Then, our search began. Craigslist was our friend, and enemy. James, set up some RSS feeds with what he called “the super search”, it was something along the lines of ( “dupont circle” | “logan circle” | “west end” | “convention center” | ….) +( dog | dogs | pups | puppies ) -(“no dogs” | “no pets” | “no furry pets”). This generally resulted in a few items every day, most of which were scams, and the rest of which were windowless basements. At one point, this great place came up in Logan Circle. It’s called The DeSoto (name not withheld to expose the guilty). The ad was for a beautiful corner unit with massive windows overlooking something that had to be nice. Apologies for the terrible quality- they came from the ad.
We show up to see it and, in preparation for the tour, the front desk attendant hands me a floor plan that looks like this.
Wai, wai, wait. ”Uh, the advertisement shows a corner unit.” She reviews her records and says “No it doesn’t”.
Are we arguing now?
I open up the ad on my phone and show her that it does. “Oops, it looks like we made a mistake, we don’t have those units for that price…..but, let me show you what we do have”. At that point I was irritated that they were wasting our time, but since we were already there, I wanted to see what that price would get us.
The real deal? 413 square feet of concrete dungeon for $1,875 a month.
Sure, it had a massive window, but the view was of five feet of concrete alley and a garbage can. The only selling point expressed to us from the agent was “look, it has track lighting”. Apparently, track lighting commands a high price in Logan Circle. After that, James made it a point to put track lighting in his house as a selling point for renters.
(As of this writing in early May, that apartment is STILL available, 5 months later-check those fees! It would have been an additional $2045 in upfront/recurring/nonrefundable costs before a deposit, parking fees, or storage, if needed. So your $1900 apartment instantly becomes $170 more per month when dividing those costs by 12 months.)
- Application Fee: $85 per person
- Security Deposit/Reservation Fee: $750 per apartment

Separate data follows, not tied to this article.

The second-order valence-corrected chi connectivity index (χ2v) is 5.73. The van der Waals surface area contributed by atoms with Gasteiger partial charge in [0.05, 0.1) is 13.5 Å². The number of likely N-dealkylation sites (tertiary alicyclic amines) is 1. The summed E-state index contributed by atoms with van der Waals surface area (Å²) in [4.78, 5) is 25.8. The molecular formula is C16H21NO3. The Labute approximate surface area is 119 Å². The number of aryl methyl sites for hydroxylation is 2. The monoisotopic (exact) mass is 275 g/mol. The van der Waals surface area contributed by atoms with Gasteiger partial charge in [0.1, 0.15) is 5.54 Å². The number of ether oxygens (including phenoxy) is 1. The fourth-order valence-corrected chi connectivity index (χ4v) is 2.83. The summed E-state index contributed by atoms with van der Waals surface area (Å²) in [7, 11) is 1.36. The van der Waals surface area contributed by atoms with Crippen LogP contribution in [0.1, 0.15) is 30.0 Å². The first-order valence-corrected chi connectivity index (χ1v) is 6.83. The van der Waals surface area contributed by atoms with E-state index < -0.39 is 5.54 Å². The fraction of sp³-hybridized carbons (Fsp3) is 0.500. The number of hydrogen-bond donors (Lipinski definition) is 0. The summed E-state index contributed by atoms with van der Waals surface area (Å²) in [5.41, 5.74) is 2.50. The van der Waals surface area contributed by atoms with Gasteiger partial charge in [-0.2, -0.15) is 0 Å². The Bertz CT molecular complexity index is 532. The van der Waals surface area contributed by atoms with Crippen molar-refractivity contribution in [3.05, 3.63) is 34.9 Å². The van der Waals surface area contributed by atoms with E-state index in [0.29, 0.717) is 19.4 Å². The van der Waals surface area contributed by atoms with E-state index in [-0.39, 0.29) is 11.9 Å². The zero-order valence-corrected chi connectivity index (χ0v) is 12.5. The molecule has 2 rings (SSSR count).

- Garage Parking: $235/month
- Cats: $500 per cat. $55 per cat per month (limit 2).
- Dogs: $750 per dog. $75 per dog per month (limit 2). 40 lbs. weight limit.
- Amenity Fee: $225 annual
- Short-term lease: 6-9 months. $200 per month premium.
- Storage: $100-$175 a month
It didn’t get much better from there. We would occasionally find something decent, and then find out the place charges a non-refundable pet fee of $750, alongside some other ridiculous move-in fee, on top of an amenity fee, and monthly pet fees. However, we weren’t too worried, because we still had renovations to finish on James’ place, not to mention finding tenants.
One of my favorite DC reads, Urban Turf, frequently shows what X dollar figure gets you in DC, depending on neighborhood. People outside of DC can scarcely believe that, depending on neighborhood, almost $1900 plus an insane amount of non-refundable fees, gets you a cold concrete ground level unit, arguably of 400 square feet. I’m pretty sure it was really about a 10×10 room, based on the floor plan.
In the midst of sorting through all this riffraff, we found some great potential tenants. The caveat was that they wanted to move in about a month before our planned date. We said yes, which set off an aggressive schedule of repairs and apartment shopping. It absolutely wasn’t enough time for us to make it all happen, but James didn’t want to push back on his renters. He figured it would be bad karma. Despite our good-faith efforts, we still had our own letdowns. But we finally settled on a 550ish square feet light-filled studio in SW DC for $1700, with all ridiculous fees waived. Maybe that was our karma for following through.
Sad how that seems like a deal. Are we the only ones who are trying to fight these crazy DC prices?
Coming soon…a little on making it all work in such a tiny space.